The Prosecco Ambassador – Primo Franco and the Nino Franco Brand
I have to admit, until recently I wasn’t much of a Prosecco fan. I found them at times to sweet and unbalanced and even though they are economically priced, I would skip over the selection and choose another sparkling wine for the occasion. It all comes down to education and tasting. I am so grateful that I am able to participate in a program called #Winestudio and pass along this education to you. (You can also join us on twitter Tuesday at 9pm)
This past month and the month of October it’s all about Prosecco. September was a real eye opener for me and Prosecco. I got introduced to Primo Franco who is the third generation Prosecco producer who spearheaded the Prosecco revolution in the United States. It all began in 1979 on his first trip the the States and he became known as Prosecco’s leading ambassador, responsible the growth of the beverage not just his own brand, but Prosecco as a beverage. Today there is more Prosecco sold throughout the world than Champagne, and the producers have Primo to thank for that.
Prosecco is made with the Glera grape. Just to give you a little layout of the area, there are four regions of Veneto where the Glera grape is grown; Alps, Pre-alpes, valley floor and Venice basin. In August of 2009 Conegliano Valdobbiadene became Italy’s 44th DOCG region. There are only two DOCGs in Veneto, Asolo and Conegliano Valdobbiadene. The main difference between wine with the DOC and the DOCG designation, beside quality is where the grapes are grown. DOC grapes come from the valley floor and DOCG grapes come from the hillside. The hillsides in the Pre-Alps give the perfect climate for growing Glera and making the vines stress. (which is a good thing). The DOC vineyards located on the valley floor are twice the acreage and high yielding.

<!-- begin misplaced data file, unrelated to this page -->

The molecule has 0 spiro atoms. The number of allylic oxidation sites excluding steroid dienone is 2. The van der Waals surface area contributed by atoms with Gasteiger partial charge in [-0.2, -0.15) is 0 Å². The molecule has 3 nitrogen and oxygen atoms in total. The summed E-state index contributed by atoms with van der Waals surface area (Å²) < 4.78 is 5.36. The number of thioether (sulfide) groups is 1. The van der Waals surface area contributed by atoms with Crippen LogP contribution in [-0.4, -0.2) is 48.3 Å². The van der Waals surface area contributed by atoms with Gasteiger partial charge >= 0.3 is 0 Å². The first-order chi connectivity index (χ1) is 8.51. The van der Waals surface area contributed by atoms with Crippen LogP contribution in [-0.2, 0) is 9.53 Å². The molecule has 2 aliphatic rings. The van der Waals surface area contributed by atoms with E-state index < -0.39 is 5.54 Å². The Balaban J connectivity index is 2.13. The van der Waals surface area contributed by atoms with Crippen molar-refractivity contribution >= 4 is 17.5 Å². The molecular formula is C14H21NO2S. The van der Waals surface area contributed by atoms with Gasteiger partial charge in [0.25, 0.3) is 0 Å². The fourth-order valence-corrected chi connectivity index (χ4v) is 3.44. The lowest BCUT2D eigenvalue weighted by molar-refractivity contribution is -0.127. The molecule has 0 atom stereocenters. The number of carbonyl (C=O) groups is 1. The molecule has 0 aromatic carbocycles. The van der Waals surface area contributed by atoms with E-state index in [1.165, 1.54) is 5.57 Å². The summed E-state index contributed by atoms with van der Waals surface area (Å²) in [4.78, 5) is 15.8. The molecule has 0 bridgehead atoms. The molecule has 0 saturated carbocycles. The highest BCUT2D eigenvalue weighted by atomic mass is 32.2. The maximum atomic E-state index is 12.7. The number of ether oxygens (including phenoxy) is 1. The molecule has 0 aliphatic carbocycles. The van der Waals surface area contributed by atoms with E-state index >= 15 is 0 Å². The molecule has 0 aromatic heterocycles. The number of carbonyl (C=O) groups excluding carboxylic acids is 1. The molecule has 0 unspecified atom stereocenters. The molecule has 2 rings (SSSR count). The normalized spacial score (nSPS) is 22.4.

Nino Franco was founded in Valdobbiadene in 1919 by Antonio Franco. The winery is located in the Prealps region of Veneto. Primo took over the winery in 1982 and that is where things began to change. Previously Primo’s dad and grandfather made several other wines, but when Primo took over that the focus became solely on Prosecco. He saw it had enormous growth potential and began to focus on creating quality Prosecco. Today Primo works with his daughter Silvia with the fifth generation on its way.
Let Primo tell you about his Prosecco.
The Nino Franco logo features the Celtic plow and the coupe. I remember my grandmother having a set of the coupe glasses and I was honored that Nino Franco sent me a few to relive the memories I have of the past. If you look at the logo the Celtic plow is the cross-like symbol between the grapes. This is to symbolize how the Celts integrated with the local people in north-eastern Italy. That’s a pretty cool feature and a lot of thought was put into it.
Now lets get into what’s in these bottles and how I think you will enjoy them.